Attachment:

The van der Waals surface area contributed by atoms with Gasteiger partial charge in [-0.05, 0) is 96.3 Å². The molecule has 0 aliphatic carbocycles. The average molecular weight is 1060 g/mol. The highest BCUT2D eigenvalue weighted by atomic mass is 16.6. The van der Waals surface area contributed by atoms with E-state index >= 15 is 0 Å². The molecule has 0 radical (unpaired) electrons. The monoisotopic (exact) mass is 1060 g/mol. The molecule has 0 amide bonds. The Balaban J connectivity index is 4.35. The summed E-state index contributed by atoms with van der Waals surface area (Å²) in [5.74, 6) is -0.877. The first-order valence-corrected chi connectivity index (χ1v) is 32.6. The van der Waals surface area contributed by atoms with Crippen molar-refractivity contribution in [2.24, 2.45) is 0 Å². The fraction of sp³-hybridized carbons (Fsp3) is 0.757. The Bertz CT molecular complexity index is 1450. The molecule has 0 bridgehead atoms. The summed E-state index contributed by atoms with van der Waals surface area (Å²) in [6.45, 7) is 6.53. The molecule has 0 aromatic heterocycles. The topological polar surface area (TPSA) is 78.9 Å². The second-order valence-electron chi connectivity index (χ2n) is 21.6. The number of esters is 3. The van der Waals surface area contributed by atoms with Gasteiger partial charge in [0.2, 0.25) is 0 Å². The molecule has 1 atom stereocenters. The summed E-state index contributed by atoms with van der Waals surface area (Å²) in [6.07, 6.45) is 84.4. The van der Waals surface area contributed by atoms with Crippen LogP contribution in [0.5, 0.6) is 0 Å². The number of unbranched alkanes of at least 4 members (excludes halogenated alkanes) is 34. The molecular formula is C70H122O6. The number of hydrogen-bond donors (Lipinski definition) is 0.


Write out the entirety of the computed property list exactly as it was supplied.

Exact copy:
The van der Waals surface area contributed by atoms with Gasteiger partial charge in [-0.05, 0) is 96.3 Å². The molecule has 0 aliphatic carbocycles. The average molecular weight is 1060 g/mol. The highest BCUT2D eigenvalue weighted by atomic mass is 16.6. The van der Waals surface area contributed by atoms with E-state index >= 15 is 0 Å². The molecule has 0 radical (unpaired) electrons. The monoisotopic (exact) mass is 1060 g/mol. The molecule has 0 amide bonds. The Balaban J connectivity index is 4.35. The summed E-state index contributed by atoms with van der Waals surface area (Å²) in [5.74, 6) is -0.877. The first-order valence-corrected chi connectivity index (χ1v) is 32.6. The van der Waals surface area contributed by atoms with Crippen molar-refractivity contribution in [2.24, 2.45) is 0 Å². The fraction of sp³-hybridized carbons (Fsp3) is 0.757. The Bertz CT molecular complexity index is 1450. The molecule has 0 bridgehead atoms. The summed E-state index contributed by atoms with van der Waals surface area (Å²) in [6.45, 7) is 6.53. The molecule has 0 aromatic heterocycles. The topological polar surface area (TPSA) is 78.9 Å². The second-order valence-electron chi connectivity index (χ2n) is 21.6. The number of esters is 3. The van der Waals surface area contributed by atoms with Gasteiger partial charge in [0.2, 0.25) is 0 Å². The molecule has 1 atom stereocenters. The summed E-state index contributed by atoms with van der Waals surface area (Å²) in [6.07, 6.45) is 84.4. The van der Waals surface area contributed by atoms with Crippen LogP contribution in [0.5, 0.6) is 0 Å². The number of unbranched alkanes of at least 4 members (excludes halogenated alkanes) is 34. The molecular formula is C70H122O6. The number of hydrogen-bond donors (Lipinski definition) is 0.